This spring, at the Rijksmuseum in Amsterdam, I stood again in front of “The Milkmaid,” returning 33 years after that day in Lagos to her humility, her solidity and the ongoingness of her domestic work. I love it — I love her — no less than I ever did. It was she who inspired Wisława Szymborska’s epigrammatic poem “Vermeer” (translated by Clare Cavanagh and Stanisław Barańczak from the Polish):
So long as that woman from the Rijksmuseum
in painted quiet and concentration
keeps pouring milk day after day
from the pitcher to the bowl
the World hasn’t earned
the world’s end.
The curators of the Rijksmuseum have brought together, in a much-praised exhibition, the largest number of paintings by Vermeer ever assembled, 28 of the surviving 35 or so generally agreed to be by him. It is a feat of coordination by the organizers and of generosity by the lenders, a gathering unlikely to be repeated in this generation at such a scale.
But I had not been keen on seeing the exhibition, and the reasons why not began to accumulate. The entire run of tickets, some 450,000 of them, sold out within a few weeks of the opening, and even if I did manage to get one, the galleries were sure to be crowded. I was also skeptical of the bluntly narrow focus of the exhibition: a painting by Vermeer, followed by another, followed by another; most successful exhibitions need more context than this. But what was really beginning to grate on me was the breathless critical acclaim. The name Vermeer is, by now, a shorthand for artistic excellence and so much of the praise for the exhibition sounded like emotional shorthand too. Greatness, perfection, sublimity: the appropriate vocabulary for a certain kind of cultural experience. Those who had seen the show were envied by those who hadn’t. That it represented a “once in a lifetime” experience was taken as gospel. (And yet, how many of our best encounters with art have happened in a minor museum on a quiet day? What moment, fully inhabited, isn’t “once in a lifetime”?) The idea that the images were wonderful had somehow gotten mixed up with the dogma that the images were nothing but wonderful. Amid all this rapturous consensus, critical dissent was hard to come by.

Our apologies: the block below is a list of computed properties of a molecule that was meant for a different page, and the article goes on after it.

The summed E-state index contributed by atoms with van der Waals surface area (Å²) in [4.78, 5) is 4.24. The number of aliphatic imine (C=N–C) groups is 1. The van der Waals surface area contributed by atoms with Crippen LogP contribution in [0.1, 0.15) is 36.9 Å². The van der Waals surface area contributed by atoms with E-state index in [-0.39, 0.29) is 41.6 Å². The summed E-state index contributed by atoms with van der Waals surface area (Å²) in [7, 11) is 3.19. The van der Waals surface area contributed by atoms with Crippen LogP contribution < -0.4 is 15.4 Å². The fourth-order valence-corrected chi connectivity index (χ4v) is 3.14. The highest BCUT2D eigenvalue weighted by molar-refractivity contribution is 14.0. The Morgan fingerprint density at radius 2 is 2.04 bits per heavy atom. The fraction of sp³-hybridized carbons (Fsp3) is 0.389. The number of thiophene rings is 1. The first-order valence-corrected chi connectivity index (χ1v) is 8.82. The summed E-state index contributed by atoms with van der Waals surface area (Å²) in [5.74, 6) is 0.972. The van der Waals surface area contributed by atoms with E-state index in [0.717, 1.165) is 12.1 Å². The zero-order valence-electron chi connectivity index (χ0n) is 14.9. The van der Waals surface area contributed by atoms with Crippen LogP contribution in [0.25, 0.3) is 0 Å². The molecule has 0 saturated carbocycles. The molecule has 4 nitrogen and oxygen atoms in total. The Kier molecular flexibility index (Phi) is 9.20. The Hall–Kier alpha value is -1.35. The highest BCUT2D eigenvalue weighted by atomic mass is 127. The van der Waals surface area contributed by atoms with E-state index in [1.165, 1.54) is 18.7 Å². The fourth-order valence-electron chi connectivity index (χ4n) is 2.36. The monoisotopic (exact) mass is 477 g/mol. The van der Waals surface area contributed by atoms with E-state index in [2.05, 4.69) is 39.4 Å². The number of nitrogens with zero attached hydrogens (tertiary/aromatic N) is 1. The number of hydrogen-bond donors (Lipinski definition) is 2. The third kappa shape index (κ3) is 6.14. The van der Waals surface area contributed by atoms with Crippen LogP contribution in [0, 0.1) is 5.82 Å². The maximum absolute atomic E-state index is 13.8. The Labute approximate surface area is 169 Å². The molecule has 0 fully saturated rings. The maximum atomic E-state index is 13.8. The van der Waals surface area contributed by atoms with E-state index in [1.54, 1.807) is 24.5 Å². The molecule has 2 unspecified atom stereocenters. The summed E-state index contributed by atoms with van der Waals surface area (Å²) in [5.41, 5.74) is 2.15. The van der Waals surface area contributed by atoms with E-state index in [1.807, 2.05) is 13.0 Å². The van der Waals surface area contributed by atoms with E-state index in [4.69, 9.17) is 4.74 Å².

But some Dutch friends arranged entry for me, weakening my resolve. Then, Martine Gosselink, director of the Mauritshuis (home of “Girl With a Pearl Earring” and one of the major museum lenders to the exhibition), invited me to walk through the exhibition with her after hours. Well, refusal at that point would have been absurd. Late in the afternoon on March 13, joined by a friend, we entered the exhibition. The last wave of regular visitors was ushered out, and there we were, three lucky viewers, with 28 Vermeers.
He was not prolific: He is thought to have made as few as 42 paintings in all. It’s reasonable to assume, as art historians did for a long time, that this slow rate of production was a consequence of a particularly meticulous technique. But X-rays and infrared imaging show that he made swift underpaintings and very few preparatory drawings. So what was he doing with all that extra time? For one thing, he had a day job as an art dealer, the profession he inherited from his father. For another, he was himself father to as many as 15 children (11 of whom outlived him). The household must have been noisy. Against the implied backdrop of that noise, the astonishing and self-possessed pictures arrive, two or three of them a year. These are pictures that seem to be doing things with light that no pictures had ever done before. The art historian Lawrence Gowing describes it as a certain heedlessness of subject, a certain faithfulness to pure appearance: “Vermeer seems almost not to care, or not even to know, what it is that he is painting. What do men call this wedge of light? A nose? A finger? What do we know of its shape? To Vermeer none of this matters, the conceptual world of names and knowledge is forgotten, nothing concerns him but what is visible, the tone, the wedge of light.”